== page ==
Linda Arndt ~ Canine Nutritional Consultant

Should I Crop My Great Dane Puppy?

When a pet owner purchases a puppy from someone other than a professional breeder, they frequently have to make the decision as to whether or not they are going to have the ears cropped. This is because the breeder did not take the responsibility to do it before the dog was sold. Some professional breeders allow their pet puppies go go uncropped, but they educate the owners about appropriate care of a natural ear and do not just let the dog go uncropped because it costs them less and is easier on the breeder. They sell a puppy natural eared because of philosophical reasons. We choose crop our puppies unless specifically asked not to by a new owner. The ones that are cropped are done at 7 weeks and we get them well on the road to healing and trained (leash, potty, crate and socialized) before they are allowed to go into their new homes at 10 weeks of age.

Our opinions about what age to crop has come from experience and an understanding of physical and neurological development of a puppy. We crop at 7 weeks and try to avoid the 8th week of development. On occasion we crop at 9 weeks if for some reason the animal is not up to par (worms, coccidia) and we put it off until 9 weeks. The last week we would consider cropping is 10 weeks of age, due to size and development, but this is the absolutely latest to do this procedure. Yes, this process is painful, I will not glamorize it, it is painful and I do not like the process at all. A cropped ear does not make a dane, it is the spirit of the dog, the build, the personality that makes a dane, not the ears. I love the look and detest the process. Even with uncropped dogs one should take the time to "fidget" with their ears, up on a table. They learn very early on to sit still while they are being examined. This is all part of the early handling and socialization training they must go through. One last comment. In order to crop at 7 weeks on has to make sure the dogs has been wormed and does not have coccidia. We traditionally worm at 3 and 5 weeks before cropping.

I always recommend a natural ear to new owners who do not have an experienced breeder or veterinarian available to them. If the breeder is not doing the cropping call around to find out who has the most experience. Do not make a judgment based on cost alone. Ask to see examples of their cropping and what they do for after care. See the taping instructions at this website. You want a vet who knows how to crop and to tape for after care. I try to educate the public on learning to appreciate a natural ear, but the choice is up to the individual.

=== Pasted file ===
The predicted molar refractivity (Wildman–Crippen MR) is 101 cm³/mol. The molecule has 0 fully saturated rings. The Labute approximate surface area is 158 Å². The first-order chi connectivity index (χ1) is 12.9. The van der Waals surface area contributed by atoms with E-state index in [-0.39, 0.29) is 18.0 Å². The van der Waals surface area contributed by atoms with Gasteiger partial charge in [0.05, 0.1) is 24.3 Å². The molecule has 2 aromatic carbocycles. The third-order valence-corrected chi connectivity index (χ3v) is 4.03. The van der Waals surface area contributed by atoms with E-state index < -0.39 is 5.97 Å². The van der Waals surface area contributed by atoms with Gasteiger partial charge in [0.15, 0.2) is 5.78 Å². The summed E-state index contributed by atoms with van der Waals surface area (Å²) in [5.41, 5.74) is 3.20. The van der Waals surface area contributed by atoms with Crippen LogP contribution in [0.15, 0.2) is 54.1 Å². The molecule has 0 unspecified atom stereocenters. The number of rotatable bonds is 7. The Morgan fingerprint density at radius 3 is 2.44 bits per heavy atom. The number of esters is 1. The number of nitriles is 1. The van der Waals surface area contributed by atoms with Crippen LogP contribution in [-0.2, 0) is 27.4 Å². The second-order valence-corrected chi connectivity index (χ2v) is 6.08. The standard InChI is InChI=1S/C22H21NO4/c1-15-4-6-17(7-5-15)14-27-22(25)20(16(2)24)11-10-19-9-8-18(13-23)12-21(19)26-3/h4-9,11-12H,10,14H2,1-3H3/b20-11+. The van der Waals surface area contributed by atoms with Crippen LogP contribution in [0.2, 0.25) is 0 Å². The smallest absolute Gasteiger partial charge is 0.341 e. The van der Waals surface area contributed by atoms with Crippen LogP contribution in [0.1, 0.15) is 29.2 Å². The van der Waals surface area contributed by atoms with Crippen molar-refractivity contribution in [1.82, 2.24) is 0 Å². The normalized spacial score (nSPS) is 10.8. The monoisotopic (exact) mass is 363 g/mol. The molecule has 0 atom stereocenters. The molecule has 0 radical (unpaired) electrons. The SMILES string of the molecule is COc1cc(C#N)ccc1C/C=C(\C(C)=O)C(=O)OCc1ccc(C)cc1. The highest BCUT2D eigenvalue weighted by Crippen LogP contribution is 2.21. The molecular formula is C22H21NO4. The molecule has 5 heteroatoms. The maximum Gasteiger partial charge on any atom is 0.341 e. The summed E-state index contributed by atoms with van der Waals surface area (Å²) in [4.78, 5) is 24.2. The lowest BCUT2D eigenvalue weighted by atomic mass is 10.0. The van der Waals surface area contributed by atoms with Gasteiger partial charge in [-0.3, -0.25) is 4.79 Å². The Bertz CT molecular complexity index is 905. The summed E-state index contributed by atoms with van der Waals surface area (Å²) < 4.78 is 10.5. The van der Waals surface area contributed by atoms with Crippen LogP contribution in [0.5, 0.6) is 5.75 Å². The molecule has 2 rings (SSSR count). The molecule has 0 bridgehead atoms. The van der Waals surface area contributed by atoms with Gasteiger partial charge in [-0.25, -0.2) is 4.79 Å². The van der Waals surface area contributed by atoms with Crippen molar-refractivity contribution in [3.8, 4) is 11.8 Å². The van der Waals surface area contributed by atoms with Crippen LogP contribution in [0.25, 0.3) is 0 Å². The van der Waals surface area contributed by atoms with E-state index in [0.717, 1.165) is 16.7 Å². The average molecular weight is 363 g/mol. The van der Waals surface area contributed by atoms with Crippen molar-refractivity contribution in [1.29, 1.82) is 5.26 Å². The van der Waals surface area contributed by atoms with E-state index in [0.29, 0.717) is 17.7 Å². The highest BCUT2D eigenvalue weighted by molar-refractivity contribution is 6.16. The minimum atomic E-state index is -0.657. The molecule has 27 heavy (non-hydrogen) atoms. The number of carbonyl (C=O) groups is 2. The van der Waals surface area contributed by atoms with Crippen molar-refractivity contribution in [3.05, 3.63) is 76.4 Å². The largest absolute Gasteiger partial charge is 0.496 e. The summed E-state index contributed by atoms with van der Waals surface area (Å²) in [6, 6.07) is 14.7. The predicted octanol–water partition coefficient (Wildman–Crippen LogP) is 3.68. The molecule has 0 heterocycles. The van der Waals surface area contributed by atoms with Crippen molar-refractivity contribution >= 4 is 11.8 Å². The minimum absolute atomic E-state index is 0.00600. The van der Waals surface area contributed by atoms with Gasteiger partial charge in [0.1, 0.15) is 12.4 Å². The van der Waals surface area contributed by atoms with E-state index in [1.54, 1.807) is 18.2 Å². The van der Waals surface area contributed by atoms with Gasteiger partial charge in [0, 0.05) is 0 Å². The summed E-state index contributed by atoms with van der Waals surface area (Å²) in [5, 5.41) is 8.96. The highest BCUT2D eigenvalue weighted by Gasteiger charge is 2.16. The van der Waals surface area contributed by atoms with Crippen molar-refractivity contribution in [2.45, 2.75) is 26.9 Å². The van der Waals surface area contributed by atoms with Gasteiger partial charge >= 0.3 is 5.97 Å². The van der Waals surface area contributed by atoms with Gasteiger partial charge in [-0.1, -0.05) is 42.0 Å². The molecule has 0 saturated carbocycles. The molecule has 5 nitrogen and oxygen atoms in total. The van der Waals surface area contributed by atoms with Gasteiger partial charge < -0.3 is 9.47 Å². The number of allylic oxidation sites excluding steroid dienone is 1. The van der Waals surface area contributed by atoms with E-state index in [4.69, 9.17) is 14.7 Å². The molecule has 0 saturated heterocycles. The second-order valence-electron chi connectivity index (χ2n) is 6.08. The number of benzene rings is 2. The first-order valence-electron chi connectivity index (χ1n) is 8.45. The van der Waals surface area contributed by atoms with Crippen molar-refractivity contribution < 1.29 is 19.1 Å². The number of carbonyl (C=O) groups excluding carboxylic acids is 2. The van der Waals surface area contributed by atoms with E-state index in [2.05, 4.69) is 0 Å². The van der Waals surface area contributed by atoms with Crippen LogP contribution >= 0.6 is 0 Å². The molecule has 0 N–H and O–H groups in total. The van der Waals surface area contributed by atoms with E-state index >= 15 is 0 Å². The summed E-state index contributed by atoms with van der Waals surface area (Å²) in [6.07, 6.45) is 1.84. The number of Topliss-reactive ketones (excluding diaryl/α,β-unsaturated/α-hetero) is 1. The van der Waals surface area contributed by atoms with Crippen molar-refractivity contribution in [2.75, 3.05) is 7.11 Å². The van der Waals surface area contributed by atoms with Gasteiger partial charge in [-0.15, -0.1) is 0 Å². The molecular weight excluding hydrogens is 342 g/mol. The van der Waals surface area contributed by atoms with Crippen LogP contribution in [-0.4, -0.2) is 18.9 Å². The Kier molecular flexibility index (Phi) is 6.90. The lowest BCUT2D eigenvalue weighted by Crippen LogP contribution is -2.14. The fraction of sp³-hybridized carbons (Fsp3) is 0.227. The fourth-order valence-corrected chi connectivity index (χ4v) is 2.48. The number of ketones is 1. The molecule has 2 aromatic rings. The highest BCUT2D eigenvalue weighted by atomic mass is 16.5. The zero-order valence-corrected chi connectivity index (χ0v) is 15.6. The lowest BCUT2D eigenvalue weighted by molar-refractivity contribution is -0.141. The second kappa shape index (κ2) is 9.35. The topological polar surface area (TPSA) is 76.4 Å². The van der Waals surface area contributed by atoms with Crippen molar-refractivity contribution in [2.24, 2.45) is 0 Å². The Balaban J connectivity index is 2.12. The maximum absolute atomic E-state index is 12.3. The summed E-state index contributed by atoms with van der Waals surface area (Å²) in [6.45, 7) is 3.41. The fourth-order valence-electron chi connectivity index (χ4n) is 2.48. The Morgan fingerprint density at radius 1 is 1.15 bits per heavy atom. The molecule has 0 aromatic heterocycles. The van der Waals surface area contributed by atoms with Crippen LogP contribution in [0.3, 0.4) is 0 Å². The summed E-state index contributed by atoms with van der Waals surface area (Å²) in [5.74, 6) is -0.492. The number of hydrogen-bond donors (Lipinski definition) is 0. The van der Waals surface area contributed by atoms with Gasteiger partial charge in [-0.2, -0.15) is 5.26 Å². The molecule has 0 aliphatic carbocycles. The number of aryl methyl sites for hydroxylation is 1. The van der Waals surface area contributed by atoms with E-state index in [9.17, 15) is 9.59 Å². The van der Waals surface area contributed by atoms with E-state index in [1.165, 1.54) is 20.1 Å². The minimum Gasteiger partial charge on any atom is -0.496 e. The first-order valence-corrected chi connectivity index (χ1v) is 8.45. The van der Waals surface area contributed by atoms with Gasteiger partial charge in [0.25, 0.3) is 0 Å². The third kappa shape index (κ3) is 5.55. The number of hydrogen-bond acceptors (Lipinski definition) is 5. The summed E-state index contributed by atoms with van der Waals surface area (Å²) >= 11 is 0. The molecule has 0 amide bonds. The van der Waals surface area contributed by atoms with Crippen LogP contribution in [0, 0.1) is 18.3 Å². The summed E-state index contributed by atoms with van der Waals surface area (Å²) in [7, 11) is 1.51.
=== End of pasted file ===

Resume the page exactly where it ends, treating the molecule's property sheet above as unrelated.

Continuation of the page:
As with any ear, cropped or natural, it is important to clean them weekly. The taping process has to be done by an experienced person, with proper tape and support, and the tape has to be changed weekly, which means this process can go on for several month with trips to the vets every 7 - 10 days. Some dogs with cropped ears are still taped for many months to get them to stand correctly. Sometimes they never stand properly due to cropping problems or poor cartilage.

If done properly, at the vets, with good anesthetic procedure, pain meds and proper after care, it is more humane considering you are still cutting off part of a body. Cropping done, however, outside of a hospital, (by breeders and handlers) trying to save a buck and with no anesthesia, or "bootleg" drugs, is indeed a painful experience for the dog and is unacceptable, although it is a practice done by many professional breeders. There is a move afoot by breeders to train vets how to crop and handle aftercare so breeders are encouraged to do this right, not only for the sake of the dog, but because it is legal.

Most ear infections are not due to cropping or a naturl ear. Most are actually systemic yeast infections which are caused by over use of antibiotics and poor quality grain based dog foods which promote systemic yeast/fungus proliferation. Especially when a diet is not backed up with multiple beneficial bacterias (probiotics).

When I have my puppies cropped, they are home within hours, running around the yard, and eating. There are many Vets who specialize in ear crops, and do a fine job--it IS an art, but not all vets like to do this kind of surgery because they don't know how to do the style, and most just don't want to bother as the aftercare is time consuming.

I do feel that there is a strong movement afoot to eventually attempt to ban cropping and docking in the USA. I personally feel it is the breeders or owners choice to have it done and I feel it is their obligation to do it right or not do it at all.

Make sure your puppy is on Nzymes before going into surgery, so they heal faster. See Ear Taping instructions at this website.

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